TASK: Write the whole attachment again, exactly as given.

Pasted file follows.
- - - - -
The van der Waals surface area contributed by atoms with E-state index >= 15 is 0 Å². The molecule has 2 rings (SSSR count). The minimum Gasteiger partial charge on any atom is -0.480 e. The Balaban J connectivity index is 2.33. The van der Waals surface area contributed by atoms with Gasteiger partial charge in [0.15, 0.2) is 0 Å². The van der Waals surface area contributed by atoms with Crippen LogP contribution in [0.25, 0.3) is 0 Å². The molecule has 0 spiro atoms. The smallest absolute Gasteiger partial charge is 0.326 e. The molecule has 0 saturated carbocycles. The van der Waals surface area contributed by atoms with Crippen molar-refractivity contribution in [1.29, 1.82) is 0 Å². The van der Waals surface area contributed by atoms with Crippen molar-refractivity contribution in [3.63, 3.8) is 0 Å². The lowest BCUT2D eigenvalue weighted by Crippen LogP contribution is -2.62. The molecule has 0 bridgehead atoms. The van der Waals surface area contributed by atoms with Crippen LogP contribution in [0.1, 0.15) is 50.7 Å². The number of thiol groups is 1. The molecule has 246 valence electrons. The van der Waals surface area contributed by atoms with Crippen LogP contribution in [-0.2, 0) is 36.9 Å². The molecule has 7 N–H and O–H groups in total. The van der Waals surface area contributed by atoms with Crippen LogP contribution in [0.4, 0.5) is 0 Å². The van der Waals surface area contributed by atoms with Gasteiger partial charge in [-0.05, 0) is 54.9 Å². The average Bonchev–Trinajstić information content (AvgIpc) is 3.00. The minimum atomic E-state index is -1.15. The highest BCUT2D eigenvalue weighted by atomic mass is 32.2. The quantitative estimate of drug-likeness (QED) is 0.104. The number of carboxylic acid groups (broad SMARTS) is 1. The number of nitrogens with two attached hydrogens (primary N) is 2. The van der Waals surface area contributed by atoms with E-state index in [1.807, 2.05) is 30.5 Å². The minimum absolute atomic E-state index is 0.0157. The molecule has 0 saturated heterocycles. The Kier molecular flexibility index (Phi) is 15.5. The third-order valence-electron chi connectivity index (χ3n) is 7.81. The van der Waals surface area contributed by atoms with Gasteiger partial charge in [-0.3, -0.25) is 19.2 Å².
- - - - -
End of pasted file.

The van der Waals surface area contributed by atoms with E-state index >= 15 is 0 Å². The molecule has 2 rings (SSSR count). The minimum Gasteiger partial charge on any atom is -0.480 e. The Balaban J connectivity index is 2.33. The van der Waals surface area contributed by atoms with Gasteiger partial charge in [0.15, 0.2) is 0 Å². The van der Waals surface area contributed by atoms with Crippen LogP contribution in [0.25, 0.3) is 0 Å². The molecule has 0 spiro atoms. The smallest absolute Gasteiger partial charge is 0.326 e. The molecule has 0 saturated carbocycles. The van der Waals surface area contributed by atoms with Crippen molar-refractivity contribution in [1.29, 1.82) is 0 Å². The van der Waals surface area contributed by atoms with Crippen molar-refractivity contribution in [3.63, 3.8) is 0 Å². The lowest BCUT2D eigenvalue weighted by Crippen LogP contribution is -2.62. The molecule has 0 bridgehead atoms. The van der Waals surface area contributed by atoms with Crippen LogP contribution in [0.1, 0.15) is 50.7 Å². The number of thiol groups is 1. The molecule has 246 valence electrons. The van der Waals surface area contributed by atoms with Crippen LogP contribution in [-0.2, 0) is 36.9 Å². The molecule has 7 N–H and O–H groups in total. The van der Waals surface area contributed by atoms with Crippen LogP contribution in [0.4, 0.5) is 0 Å². The van der Waals surface area contributed by atoms with Gasteiger partial charge in [-0.05, 0) is 54.9 Å². The average Bonchev–Trinajstić information content (AvgIpc) is 3.00. The minimum atomic E-state index is -1.15. The highest BCUT2D eigenvalue weighted by atomic mass is 32.2. The quantitative estimate of drug-likeness (QED) is 0.104. The number of carboxylic acid groups (broad SMARTS) is 1. The number of nitrogens with two attached hydrogens (primary N) is 2. The van der Waals surface area contributed by atoms with E-state index in [1.807, 2.05) is 30.5 Å². The minimum absolute atomic E-state index is 0.0157. The molecule has 0 saturated heterocycles. The Kier molecular flexibility index (Phi) is 15.5. The third-order valence-electron chi connectivity index (χ3n) is 7.81. The van der Waals surface area contributed by atoms with Gasteiger partial charge in [-0.3, -0.25) is 19.2 Å².